Also known as an esophagogastroduodenoscopy (EGD), an upper endoscopy is an examination of the upper digestive system. This upper digestive system begins at the esophagus, goes through the stomach and ends at the duodenum — the first section of the small intestine. Many different conditions and diseases can affect these structures, causing a host of symptoms.
When should I get an upper endoscopy?
Dr. Michael Flicker, Dr. Carl Atallah and Dr. Daniel Berger may recommend an upper endoscopy exam if you are experiencing:
- Abdominal pain
- Difficulty swallowing
- Gastrointestinal bleeding
With the help of this exam, our gastroenterologists can investigate these symptoms, collect tissue samples for a biopsy and even treat conditions — such as widening the esophagus, cauterizing bleeding, removing a polyp or other alien objects.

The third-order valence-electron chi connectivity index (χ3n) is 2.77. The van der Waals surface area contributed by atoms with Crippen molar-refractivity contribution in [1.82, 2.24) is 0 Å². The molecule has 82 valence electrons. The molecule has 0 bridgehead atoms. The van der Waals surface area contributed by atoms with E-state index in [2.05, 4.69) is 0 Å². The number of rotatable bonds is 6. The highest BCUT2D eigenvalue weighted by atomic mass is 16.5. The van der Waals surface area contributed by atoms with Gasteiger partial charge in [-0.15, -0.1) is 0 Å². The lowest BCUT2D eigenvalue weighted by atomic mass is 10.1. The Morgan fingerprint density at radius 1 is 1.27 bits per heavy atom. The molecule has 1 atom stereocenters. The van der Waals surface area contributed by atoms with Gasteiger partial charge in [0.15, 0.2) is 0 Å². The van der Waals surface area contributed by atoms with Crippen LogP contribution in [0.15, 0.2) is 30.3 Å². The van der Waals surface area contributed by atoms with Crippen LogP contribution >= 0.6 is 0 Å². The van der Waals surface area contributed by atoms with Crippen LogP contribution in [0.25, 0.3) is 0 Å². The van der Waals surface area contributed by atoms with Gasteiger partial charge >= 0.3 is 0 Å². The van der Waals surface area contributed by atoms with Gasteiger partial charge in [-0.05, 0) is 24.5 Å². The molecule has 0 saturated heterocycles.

What happens during the exam?
Before a patient comes in, they will be asked to not drink or eat for four to eight hours before the exam. Certain medications may also need to be halted, or the dosage changed, before the endoscopy — especially blood thinners.
During the actual exam, the patient will receive a sedative and will lie flat on a table. A flexible tube will be inserted down through the mouth and throat. This tube contains a small camera that the gastroenterologists can use to examine the structures of the upper digestive system. This can also allow our gastroenterologists to see when performing a biopsy or completing minor gastrointestinal procedures. After the exam, patients may experience some bloating, cramping, gas or a sore throat. However, please contact Advanced G.I. LLC or visit the emergency room if you experience more serious symptoms, including:
- Dark or bloodied stool or vomit
- Severe or prolonged pain in the abdomen
- Chest pain
- Shortness of breath
Please contact our practice at 773-598-5588 if you have questions before or after your upper endoscopy in Chicago, Illinois.